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Are we addressing the knowledge translation needs of community-based organisations? A mixed-methods study

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In 2013, a knowledge translation (KT) strategy, PeelThinkShare, was created to strengthen evidence-based decision making among select community-based organisations (CBOs) located in the Regional Municipality of Peel in Ottawa, Canada. This article reports on the extent of PeelThinkShare’s success, and those elements requiring further improvement. Using a mixed-methods design, including surveys and focus groups, the KT strategy was found to support the planning and practice of evidence-based services, and supported the evaluation of participating organisations’ own services. The CBOs appreciated PeelThinkShare and expressed an interest in additional support to further their skills in implementing research evidence at a more detailed level. Repositories and one-stop evidence services need to be supplemented with skill-building forums to enhance CBOs’ ability to use evidence. This study also confirmed the demand for informal, social learning-based opportunities such as networking. Further research is needed in the specific area of KT for CBOs.
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Keywords: community-based organisations; evidence-based practice; knowledge mobilisation; knowledge translation; third sector; youth violence prevention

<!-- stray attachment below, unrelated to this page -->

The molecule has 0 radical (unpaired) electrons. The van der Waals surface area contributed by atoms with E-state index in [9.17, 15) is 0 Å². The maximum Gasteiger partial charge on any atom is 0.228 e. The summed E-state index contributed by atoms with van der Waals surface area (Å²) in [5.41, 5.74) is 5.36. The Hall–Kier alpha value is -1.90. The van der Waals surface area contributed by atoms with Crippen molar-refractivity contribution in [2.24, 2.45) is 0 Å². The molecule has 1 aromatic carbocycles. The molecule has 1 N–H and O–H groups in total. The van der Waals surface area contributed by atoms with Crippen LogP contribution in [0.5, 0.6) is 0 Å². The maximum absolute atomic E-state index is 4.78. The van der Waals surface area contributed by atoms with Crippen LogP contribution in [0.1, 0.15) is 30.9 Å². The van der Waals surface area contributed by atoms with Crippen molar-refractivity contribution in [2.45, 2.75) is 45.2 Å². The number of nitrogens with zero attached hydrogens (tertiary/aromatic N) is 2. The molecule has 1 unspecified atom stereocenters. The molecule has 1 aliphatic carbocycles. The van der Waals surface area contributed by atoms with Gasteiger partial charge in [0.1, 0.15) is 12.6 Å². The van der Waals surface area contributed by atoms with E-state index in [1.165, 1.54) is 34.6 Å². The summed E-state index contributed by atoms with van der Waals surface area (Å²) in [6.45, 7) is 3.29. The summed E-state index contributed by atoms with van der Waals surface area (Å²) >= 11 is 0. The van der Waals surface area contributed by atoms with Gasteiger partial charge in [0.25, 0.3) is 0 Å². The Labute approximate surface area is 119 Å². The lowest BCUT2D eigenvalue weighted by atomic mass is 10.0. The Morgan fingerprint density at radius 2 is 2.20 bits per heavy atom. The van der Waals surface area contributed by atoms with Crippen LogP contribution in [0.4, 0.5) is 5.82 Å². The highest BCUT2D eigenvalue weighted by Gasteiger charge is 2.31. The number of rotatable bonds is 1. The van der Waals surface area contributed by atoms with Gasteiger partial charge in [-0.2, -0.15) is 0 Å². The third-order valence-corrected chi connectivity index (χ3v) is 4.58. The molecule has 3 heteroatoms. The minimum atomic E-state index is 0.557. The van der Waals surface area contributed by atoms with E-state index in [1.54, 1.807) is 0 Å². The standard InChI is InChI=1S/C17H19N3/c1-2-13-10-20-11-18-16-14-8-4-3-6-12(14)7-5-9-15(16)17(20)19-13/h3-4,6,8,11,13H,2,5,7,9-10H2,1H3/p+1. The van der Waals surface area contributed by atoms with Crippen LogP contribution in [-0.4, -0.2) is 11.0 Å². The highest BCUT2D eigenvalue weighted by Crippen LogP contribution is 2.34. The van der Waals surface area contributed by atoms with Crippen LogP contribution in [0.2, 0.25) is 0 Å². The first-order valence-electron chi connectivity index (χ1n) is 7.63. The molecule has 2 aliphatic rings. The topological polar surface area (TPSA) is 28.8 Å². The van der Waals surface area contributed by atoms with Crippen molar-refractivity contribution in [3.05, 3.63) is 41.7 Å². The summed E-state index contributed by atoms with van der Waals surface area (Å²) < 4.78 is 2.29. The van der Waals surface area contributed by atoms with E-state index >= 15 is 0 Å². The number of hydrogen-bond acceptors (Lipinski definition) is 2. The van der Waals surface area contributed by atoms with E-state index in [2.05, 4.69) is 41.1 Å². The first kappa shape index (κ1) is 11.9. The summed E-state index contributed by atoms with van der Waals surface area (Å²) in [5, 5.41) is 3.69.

Document Type: Research Article

Publication date: July, 2019

This article was made available online on July 31, 2019 as a Fast Track article with title: "Are we addressing the knowledge translation needs of community-based organisations? A mixed-methods study".

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  • Voluntary Sector Review publishes high-quality, peer-reviewed, accessible papers on third sector research, policy and practice. It is an invaluable cutting-edge resource for all those researching or working in the fast-growing voluntary, community and wider third sectors.

    The journal covers the full range of issues relevant to voluntary sector studies, including: definitional and theoretical debates; management and organisational development; financial and human resources; philanthropy; volunteering and employment; regulation and charity law; service delivery; civic engagement; industry and sub-sector dimensions; relations with other sectors; social enterprise; evaluation and impact. Voluntary Sector Review covers voluntary sector studies from a variety of disciplines, including sociology, social policy, politics, psychology, economics, business studies, social anthropology, philosophy and ethics. The journal includes work from the UK and Europe, and beyond, where cross-national comparisons are illuminating. With dedicated expert policy and practice sections, Voluntary Sector Review also provides an essential forum for the exchange of ideas and new thinking.

    Rigorous and stimulating, Voluntary Sector Review is an indispensable tool for everyone who values empirically-grounded, theoretically-informed and policy-relevant reviews of the future direction of the voluntary sector.

    Editors: Nick Acheson (Trinity College, University of Dublin, Ireland), Bernard Harris (University of Strathclyde, UK), Rob Macmillan, (University of Birmingham, UK)

    The journal is published in association with the Voluntary Sector Studies Network (VSSN) and a print copy of the journal is a membership benefit.

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